"These Three Toys Could Change The Way Girls Think About Science"
First LEGO released Professor C. Bodin, a Nobrick Prize winner and the first female scientist minifigure in September. Now kids looking to play with female scientists will have even more options after the company released the Research Institute kit with three new women scientists.
The package contains a paleontologist with her magnifying glass and a dinosaur skeleton, an astronomer with a telescope, and a chemist with beakers and a lab. The set was created by geologist Ellen Kooijman and was picked as part of its 2014 Winter Review of Lego Ideas, submissions from outside the company for new product ideas.
The Bodin figure represented the first-ever female scientist in LEGO’s 81 years of operation, and the Research Institute is the first set of female scientists for the company. Over that time, there have been approximately four male minifigures for every woman, and the company has come under fire for focusing on marketing to boys.
In 2012, LEGO released LEGO Friends, a line that it said were tailored specifically for girls. But critics pointed out at the time that the figures looked different than other LEGO toys and were somewhat pinkwashed. The new scientists, instead, look like other figures and aren’t covered in pink and purple.
Female scientist toys may not sound particularly meaningful, but they help combat some of the subtle ways that society signals to girls that they shouldn’t get interested in the STEM — science, technology, engineering, and math — fields. Studies have shown that if parents enforce gender stereotypes in relation to these subjects, their daughters will lack confidence.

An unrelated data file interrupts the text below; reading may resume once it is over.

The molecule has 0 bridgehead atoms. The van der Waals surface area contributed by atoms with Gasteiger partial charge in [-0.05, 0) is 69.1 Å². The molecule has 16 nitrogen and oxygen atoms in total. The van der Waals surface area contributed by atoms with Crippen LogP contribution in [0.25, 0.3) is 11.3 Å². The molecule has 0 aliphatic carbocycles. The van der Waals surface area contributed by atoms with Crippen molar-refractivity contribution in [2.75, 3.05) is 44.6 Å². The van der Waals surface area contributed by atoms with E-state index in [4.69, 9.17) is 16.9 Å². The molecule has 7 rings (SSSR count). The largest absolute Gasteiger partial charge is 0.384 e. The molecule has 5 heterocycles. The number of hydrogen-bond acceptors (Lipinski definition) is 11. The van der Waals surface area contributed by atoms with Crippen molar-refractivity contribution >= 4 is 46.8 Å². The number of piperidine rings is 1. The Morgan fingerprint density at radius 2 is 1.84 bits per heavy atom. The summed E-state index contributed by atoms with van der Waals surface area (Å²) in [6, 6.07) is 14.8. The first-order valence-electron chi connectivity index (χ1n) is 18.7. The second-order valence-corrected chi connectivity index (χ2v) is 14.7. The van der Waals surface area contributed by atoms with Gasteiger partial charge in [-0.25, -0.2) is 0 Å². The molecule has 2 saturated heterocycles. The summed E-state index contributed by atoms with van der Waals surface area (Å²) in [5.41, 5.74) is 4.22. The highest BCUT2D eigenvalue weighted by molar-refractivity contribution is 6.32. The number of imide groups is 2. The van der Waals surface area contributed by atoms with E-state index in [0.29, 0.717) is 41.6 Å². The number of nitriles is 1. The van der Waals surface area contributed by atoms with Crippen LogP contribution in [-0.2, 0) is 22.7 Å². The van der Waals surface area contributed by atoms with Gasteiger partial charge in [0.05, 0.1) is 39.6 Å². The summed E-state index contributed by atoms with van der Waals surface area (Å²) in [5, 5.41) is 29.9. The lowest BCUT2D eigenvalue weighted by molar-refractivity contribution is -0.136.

Some overcome or escape the stereotypes, and women represent about 40 percent of STEM graduates. But they face other challenges in trying to pursue careers outside of school. Prospective employers are twice as likely to hire a man over a woman for a math job based strictly on gender. Once they do get a job, women are 45 percent more likely than men to call it quits after their first year in STEM, possibly due to gender bias and also because it can be hard to balance these demanding jobs and the demands of children at home. The attrition means that women with STEM degrees are much more likely to end up with jobs outside the field. And those women who do stick it out and stay in STEM can expect to make less — the average woman in the field makes $75,100 a year, while a man makes $91,000.
New LEGO figures can’t fix all of those problems. But they could get some girls hooked on science who might have otherwise thought they shouldn’t be interested.